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How Diet Influences the Relationship Between the Brain and Gut

RK 307

October 25, 2023 3:00 pm - October 25, 2023 4:00 pm

Presented by the Interdisciplinary Research Cluster on Wellness

Join us for this upcoming presentation exploring how diet influences the relationship between the brain and gut by Juliana Montoya Sanchez, a Graduate Student from the University of Alberta.

Event Details

Speaker Name: Juliana Montoya Sanchez (BA), Graduate Student, University of Alberta

Presentation Title: A gut feeling: How diet influences the relationship between the brain and gut

Presentation Description

Due to the brain’s connectivity with the gut, the relationship between diet and brain health has become integral to understanding mental illness. Over the past 40 years, diets high in fructose have become popular. Fructose is a sugar that is found in corn syrup and carbonated beverages and its consumption has been associated with an increased risk of cardiovascular disease, metabolic syndrome, and type 2 diabetes. Consequently, fructose is proposed to cause brain inflammation related to increases in anxiety and depression. Previous work has also emphasized dietary changes that are anti-inflammatory, such as increased fiber intake. Specifically, it is demonstrated that the short-chained fatty acid butyrate produced in the gut due to microbial fermentation of dietary fiber could be anti-inflammatory in the gut and brain. As the resident immune cells of the central nervous system, microglia release pro-inflammatory and anti-inflammatory molecules known as cytokines (IL6 and IL10) in response to inflammatory and anti-inflammatory stimuli, respectively. Our research focuses on understanding how fructose and butyrate influence microglia immune responses and how this influences brain inflammation. Our work also emphasizes the importance of sex differences in microglia immune responses and how butyrate can cause different anti-inflammatory responses in microglia.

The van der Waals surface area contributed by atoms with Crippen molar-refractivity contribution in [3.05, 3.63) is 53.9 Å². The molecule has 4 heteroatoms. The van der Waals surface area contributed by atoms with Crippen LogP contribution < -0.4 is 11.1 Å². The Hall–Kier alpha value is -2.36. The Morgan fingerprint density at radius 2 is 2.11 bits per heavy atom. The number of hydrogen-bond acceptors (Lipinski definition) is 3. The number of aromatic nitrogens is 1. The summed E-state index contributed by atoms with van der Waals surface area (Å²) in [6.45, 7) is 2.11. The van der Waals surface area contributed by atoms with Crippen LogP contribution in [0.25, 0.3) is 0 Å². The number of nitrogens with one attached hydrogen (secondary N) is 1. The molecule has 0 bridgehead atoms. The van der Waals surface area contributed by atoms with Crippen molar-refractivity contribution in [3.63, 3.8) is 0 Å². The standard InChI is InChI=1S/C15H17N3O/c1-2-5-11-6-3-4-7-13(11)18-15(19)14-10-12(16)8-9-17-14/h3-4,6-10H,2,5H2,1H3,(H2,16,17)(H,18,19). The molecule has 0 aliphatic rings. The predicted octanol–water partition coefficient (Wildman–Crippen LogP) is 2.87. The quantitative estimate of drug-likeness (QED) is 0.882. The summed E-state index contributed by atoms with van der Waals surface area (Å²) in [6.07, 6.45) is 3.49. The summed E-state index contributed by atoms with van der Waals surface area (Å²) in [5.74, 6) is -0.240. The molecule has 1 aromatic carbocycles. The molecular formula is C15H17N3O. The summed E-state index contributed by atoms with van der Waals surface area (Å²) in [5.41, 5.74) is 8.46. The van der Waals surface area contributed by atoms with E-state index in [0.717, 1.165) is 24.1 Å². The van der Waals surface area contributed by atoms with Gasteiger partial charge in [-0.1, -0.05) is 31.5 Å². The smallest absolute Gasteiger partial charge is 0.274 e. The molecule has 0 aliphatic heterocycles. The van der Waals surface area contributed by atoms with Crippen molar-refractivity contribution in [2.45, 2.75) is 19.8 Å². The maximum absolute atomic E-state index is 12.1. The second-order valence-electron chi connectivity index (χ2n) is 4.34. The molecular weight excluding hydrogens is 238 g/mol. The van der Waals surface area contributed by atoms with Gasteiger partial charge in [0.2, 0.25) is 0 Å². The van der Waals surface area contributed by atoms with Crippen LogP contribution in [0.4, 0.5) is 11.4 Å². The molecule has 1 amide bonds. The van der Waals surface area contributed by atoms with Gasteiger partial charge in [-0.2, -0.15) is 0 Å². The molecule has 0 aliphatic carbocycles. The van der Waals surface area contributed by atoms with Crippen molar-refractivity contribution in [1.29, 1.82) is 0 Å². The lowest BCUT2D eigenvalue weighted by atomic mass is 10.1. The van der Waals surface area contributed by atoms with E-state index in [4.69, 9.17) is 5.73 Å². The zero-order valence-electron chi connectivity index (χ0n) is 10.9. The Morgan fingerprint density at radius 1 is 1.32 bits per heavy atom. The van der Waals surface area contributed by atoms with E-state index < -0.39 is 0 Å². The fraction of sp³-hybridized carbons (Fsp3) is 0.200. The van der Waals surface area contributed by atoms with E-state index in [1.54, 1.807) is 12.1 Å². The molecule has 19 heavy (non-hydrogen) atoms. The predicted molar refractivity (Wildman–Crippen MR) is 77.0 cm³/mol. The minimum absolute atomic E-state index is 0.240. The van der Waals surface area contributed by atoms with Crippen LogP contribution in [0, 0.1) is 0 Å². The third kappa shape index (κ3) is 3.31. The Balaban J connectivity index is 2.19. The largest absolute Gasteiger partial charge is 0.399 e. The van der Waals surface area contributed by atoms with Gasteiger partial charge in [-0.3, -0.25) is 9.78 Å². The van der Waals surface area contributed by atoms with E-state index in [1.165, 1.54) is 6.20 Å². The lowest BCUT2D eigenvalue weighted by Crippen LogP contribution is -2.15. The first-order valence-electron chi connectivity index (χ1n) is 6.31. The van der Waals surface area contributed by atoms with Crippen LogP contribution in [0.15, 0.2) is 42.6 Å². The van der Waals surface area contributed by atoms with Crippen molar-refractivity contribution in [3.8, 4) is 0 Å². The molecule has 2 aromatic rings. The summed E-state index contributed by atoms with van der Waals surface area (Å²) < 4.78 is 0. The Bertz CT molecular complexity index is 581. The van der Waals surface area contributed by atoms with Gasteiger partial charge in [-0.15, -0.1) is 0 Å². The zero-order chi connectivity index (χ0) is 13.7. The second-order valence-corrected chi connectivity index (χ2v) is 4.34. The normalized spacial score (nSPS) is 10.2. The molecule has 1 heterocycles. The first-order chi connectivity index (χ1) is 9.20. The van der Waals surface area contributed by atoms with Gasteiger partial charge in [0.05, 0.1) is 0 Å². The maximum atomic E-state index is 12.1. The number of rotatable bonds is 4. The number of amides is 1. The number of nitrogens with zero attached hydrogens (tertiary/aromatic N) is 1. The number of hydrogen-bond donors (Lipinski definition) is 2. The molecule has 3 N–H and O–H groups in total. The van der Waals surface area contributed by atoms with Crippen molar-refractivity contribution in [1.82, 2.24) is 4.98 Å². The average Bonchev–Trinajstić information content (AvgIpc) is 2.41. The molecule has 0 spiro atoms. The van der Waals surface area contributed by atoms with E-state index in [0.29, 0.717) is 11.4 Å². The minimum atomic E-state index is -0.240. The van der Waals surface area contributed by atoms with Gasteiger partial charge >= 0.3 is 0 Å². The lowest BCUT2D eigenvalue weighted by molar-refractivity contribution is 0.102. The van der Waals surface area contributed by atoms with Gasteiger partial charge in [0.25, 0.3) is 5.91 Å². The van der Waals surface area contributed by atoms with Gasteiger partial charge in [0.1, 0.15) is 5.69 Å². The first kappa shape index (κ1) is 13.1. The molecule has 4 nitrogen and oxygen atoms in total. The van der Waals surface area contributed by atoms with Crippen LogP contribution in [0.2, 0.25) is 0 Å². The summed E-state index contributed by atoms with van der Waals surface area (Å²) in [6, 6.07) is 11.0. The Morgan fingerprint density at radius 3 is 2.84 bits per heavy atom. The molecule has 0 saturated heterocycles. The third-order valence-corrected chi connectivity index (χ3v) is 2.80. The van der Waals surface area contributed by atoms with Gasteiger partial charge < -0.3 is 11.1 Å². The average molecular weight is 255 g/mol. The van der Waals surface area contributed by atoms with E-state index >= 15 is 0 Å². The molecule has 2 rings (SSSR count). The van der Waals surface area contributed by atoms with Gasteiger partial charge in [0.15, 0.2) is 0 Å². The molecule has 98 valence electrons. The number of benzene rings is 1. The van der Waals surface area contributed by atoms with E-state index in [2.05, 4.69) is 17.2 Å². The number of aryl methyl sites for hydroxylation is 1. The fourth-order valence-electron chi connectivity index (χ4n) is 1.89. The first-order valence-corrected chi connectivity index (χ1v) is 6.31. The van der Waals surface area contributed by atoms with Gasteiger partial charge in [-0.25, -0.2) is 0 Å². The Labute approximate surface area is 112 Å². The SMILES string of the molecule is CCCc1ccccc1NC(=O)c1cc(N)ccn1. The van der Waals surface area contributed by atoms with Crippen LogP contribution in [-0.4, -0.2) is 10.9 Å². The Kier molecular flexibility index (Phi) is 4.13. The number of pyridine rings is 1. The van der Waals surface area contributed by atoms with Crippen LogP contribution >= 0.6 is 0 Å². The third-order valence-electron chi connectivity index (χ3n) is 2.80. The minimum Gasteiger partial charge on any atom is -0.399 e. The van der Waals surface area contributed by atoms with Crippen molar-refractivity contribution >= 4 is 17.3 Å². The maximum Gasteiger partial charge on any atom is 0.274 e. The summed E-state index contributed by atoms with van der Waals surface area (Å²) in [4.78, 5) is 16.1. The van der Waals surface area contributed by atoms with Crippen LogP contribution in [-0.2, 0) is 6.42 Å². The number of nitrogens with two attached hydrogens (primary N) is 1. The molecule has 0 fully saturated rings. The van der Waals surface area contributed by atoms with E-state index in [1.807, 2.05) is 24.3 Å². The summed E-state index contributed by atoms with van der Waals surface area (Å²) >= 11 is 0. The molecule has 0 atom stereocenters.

About the Speaker: Juliana Montoya Sanchez

Juliana Montoya Sanchez has her Bachelor of Arts in Psychology and is currently pursuing a Master of Science degree in Neuroscience at the University of Alberta. She is co-supervised by Dr. Kathryn Todd (Neurochemical Research Unit, University of Alberta) and Dr. Matthew Churchward (CUE Department of Biological and Environmental Sciences). Juliana’s research interests focus on how the gut and brain work together to affect mental health and wellness, with a specific emphasis on understanding how factors in the diet can influence brain inflammation and function.

Juliana Montoya Sanchez